For example, he praises Marcus Rashford whilst simultaneously berating the Conservative government one week, and denies trans people their right to identify the next. Piers is inconsistent both in the content of his opinions, supporting oppressor or oppressed, AND whether he always stays true to his principles about a person’s right to free speech. He says we have to be able to say what we like but then throws his toys out of the pram when there’s backlash towards him for doing exactly that. Freedom of speech does not mean freedom from objection!
The point of free speech is, of course, to be able to say, freely, what you like about anything. But where do we draw the line? When do we say this is no longer free speech, but has instead morphed into bigoted hate speech?
Denying Meghan Markle’s experience of contemplating suicide is incredibly harmful to people who might be feeling similarly. We are living through a mental health pandemic. Just at a time where those with mental health issues need to be heard most, Piers is channelling his right to free speech to reinforce an environment in which already fragile individuals will be even less likely to voice their concerns for fear of not being believed.
Despite this, freedom of speech is essential to having societal debates so that change can be instigated. Arguably, without the discourse on subject matter such as homosexuality and racism these changes may not have been recognised.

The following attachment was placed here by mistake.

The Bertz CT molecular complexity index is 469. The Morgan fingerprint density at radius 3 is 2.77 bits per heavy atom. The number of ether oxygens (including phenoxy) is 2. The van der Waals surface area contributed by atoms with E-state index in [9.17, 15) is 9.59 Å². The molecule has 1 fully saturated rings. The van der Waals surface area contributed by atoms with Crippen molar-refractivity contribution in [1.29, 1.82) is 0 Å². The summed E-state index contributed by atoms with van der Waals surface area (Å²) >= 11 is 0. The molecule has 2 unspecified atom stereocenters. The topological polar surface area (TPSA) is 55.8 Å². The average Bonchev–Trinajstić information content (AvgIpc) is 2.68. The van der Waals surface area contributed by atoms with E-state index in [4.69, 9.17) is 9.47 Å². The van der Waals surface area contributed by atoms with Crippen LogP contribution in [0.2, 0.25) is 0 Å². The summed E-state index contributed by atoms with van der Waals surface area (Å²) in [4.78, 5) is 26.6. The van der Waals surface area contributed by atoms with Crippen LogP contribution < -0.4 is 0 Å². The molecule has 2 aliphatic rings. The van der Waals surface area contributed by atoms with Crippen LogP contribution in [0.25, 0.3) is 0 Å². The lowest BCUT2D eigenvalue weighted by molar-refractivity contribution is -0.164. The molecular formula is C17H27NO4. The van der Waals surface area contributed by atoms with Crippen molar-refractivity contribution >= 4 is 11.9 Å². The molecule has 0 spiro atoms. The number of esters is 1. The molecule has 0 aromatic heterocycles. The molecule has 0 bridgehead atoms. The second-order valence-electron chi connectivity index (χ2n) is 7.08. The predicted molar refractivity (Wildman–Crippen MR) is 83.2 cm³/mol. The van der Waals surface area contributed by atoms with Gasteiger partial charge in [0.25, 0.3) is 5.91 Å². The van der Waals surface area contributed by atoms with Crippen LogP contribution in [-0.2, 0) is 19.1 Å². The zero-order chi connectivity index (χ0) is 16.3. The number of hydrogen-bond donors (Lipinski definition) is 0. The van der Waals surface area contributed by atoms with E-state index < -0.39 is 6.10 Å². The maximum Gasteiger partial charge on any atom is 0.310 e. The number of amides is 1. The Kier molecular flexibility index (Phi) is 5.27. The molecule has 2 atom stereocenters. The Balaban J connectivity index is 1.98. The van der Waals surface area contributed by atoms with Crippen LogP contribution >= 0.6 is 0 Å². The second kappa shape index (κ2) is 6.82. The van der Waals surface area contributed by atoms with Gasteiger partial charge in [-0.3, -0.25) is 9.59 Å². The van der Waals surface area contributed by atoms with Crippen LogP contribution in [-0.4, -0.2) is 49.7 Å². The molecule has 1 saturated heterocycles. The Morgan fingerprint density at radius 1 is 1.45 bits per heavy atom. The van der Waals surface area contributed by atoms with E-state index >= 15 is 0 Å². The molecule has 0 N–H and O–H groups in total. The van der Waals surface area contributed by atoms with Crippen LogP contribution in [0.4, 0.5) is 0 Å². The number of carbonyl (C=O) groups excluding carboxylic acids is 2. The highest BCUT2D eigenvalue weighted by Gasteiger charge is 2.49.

The problem is when this incites hatred and affects people’s lived experience. Piers Morgan has a big platform from which to espouse (mostly) negative and damaging views that a lot of people hear and then believe at the tender time of 7am. Similarly, hate crime is on the rise (almost doubling in the past five years) and there is a likely correlation between this (ironic) protection of ‘free speech’ and subsequent rise in hate crime.
Piers’ hateful rhetoric is a catalyst for heightening far-right views and polarising the general masses. Debates must happen, but does the outcome always have to be so divisive?
Freedom of speech should not necessarily be censored if it is based on evidence and facts, but spewing hate speech which is rooted in myth and personal attacks is damaging and should be. Piers Morgan’s attacks on Meghan Markle have never been objective – he was offended because she cut him off. He makes it personal! Piers uses his platform on GMB to condemn Meghan for personal reasons which then creates a negative rhetoric surrounding the issue for reasons that are not grounded in fact, but merely off of a personal dislike. If this is how free speech worked for everyone then we would have a society grounded in fallacies and gossip. Arguably, we are already on the way there.
But freedom of speech does not mean freedom of consequence; Piers can continue to speak freely but his platform on GMB has been removed. People are entitled to voice their opinions and it is important to have debates over pertinent issues in society. But in an increasingly polarised and hostile society which has a nasty habit of trivialising issues of race, gender and prejudice, the likes of ‘free-speech’ advocates such as Piers Morgan exacerbate this already toxic discourse.
Artwork by Amelia Elson.